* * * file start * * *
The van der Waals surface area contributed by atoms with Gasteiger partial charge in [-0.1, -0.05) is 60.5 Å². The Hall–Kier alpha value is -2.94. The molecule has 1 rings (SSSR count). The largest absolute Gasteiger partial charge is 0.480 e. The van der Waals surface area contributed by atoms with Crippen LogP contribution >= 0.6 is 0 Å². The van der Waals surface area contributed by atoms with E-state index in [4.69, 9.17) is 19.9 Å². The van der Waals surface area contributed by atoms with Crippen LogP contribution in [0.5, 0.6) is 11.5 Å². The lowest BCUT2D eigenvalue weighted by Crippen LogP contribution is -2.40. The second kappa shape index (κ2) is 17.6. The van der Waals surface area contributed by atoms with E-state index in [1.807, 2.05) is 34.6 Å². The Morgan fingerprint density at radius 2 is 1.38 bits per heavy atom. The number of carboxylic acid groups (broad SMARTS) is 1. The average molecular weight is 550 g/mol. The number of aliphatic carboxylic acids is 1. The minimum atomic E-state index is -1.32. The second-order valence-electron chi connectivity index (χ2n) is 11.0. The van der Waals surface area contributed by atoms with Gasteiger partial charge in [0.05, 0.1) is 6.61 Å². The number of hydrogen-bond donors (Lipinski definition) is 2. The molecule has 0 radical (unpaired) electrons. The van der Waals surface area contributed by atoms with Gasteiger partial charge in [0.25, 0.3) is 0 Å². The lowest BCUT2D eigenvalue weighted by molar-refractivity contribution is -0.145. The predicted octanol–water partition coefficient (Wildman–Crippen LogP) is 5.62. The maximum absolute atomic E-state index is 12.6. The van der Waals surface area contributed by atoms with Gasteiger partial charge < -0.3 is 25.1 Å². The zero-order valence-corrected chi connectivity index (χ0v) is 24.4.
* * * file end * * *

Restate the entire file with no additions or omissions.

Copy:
The van der Waals surface area contributed by atoms with Gasteiger partial charge in [-0.1, -0.05) is 60.5 Å². The Hall–Kier alpha value is -2.94. The molecule has 1 rings (SSSR count). The largest absolute Gasteiger partial charge is 0.480 e. The van der Waals surface area contributed by atoms with Crippen LogP contribution >= 0.6 is 0 Å². The van der Waals surface area contributed by atoms with E-state index in [4.69, 9.17) is 19.9 Å². The van der Waals surface area contributed by atoms with Crippen LogP contribution in [0.5, 0.6) is 11.5 Å². The lowest BCUT2D eigenvalue weighted by Crippen LogP contribution is -2.40. The second kappa shape index (κ2) is 17.6. The van der Waals surface area contributed by atoms with E-state index in [1.807, 2.05) is 34.6 Å². The Morgan fingerprint density at radius 2 is 1.38 bits per heavy atom. The number of carboxylic acid groups (broad SMARTS) is 1. The average molecular weight is 550 g/mol. The number of aliphatic carboxylic acids is 1. The minimum atomic E-state index is -1.32. The second-order valence-electron chi connectivity index (χ2n) is 11.0. The van der Waals surface area contributed by atoms with Gasteiger partial charge in [0.05, 0.1) is 6.61 Å². The number of hydrogen-bond donors (Lipinski definition) is 2. The molecule has 0 radical (unpaired) electrons. The van der Waals surface area contributed by atoms with Gasteiger partial charge in [0.25, 0.3) is 0 Å². The lowest BCUT2D eigenvalue weighted by molar-refractivity contribution is -0.145. The predicted octanol–water partition coefficient (Wildman–Crippen LogP) is 5.62. The maximum absolute atomic E-state index is 12.6. The van der Waals surface area contributed by atoms with Gasteiger partial charge < -0.3 is 25.1 Å². The zero-order valence-corrected chi connectivity index (χ0v) is 24.4.